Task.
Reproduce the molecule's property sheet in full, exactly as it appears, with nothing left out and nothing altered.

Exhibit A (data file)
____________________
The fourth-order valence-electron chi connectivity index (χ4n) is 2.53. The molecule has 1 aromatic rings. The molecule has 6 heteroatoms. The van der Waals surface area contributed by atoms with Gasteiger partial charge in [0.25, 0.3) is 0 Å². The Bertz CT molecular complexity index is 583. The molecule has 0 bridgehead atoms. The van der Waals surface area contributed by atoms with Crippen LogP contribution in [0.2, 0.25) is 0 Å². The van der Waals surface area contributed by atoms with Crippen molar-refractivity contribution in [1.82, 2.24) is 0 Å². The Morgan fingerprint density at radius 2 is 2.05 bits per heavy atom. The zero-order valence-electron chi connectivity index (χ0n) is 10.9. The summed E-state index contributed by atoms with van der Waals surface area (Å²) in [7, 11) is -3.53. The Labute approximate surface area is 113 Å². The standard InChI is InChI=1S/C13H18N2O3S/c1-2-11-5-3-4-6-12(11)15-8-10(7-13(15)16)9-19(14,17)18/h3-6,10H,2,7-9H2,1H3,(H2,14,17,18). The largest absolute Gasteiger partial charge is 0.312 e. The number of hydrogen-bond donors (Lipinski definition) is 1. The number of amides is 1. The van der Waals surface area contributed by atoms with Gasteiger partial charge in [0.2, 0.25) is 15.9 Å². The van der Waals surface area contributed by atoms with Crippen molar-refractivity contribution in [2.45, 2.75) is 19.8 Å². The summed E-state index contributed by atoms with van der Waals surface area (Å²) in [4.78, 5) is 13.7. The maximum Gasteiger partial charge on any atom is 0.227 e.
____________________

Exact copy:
The fourth-order valence-electron chi connectivity index (χ4n) is 2.53. The molecule has 1 aromatic rings. The molecule has 6 heteroatoms. The van der Waals surface area contributed by atoms with Gasteiger partial charge in [0.25, 0.3) is 0 Å². The Bertz CT molecular complexity index is 583. The molecule has 0 bridgehead atoms. The van der Waals surface area contributed by atoms with Crippen LogP contribution in [0.2, 0.25) is 0 Å². The van der Waals surface area contributed by atoms with Crippen molar-refractivity contribution in [1.82, 2.24) is 0 Å². The Morgan fingerprint density at radius 2 is 2.05 bits per heavy atom. The zero-order valence-electron chi connectivity index (χ0n) is 10.9. The summed E-state index contributed by atoms with van der Waals surface area (Å²) in [7, 11) is -3.53. The Labute approximate surface area is 113 Å². The standard InChI is InChI=1S/C13H18N2O3S/c1-2-11-5-3-4-6-12(11)15-8-10(7-13(15)16)9-19(14,17)18/h3-6,10H,2,7-9H2,1H3,(H2,14,17,18). The largest absolute Gasteiger partial charge is 0.312 e. The number of hydrogen-bond donors (Lipinski definition) is 1. The number of amides is 1. The van der Waals surface area contributed by atoms with Gasteiger partial charge in [0.2, 0.25) is 15.9 Å². The van der Waals surface area contributed by atoms with Crippen molar-refractivity contribution in [2.45, 2.75) is 19.8 Å². The summed E-state index contributed by atoms with van der Waals surface area (Å²) in [4.78, 5) is 13.7. The maximum Gasteiger partial charge on any atom is 0.227 e.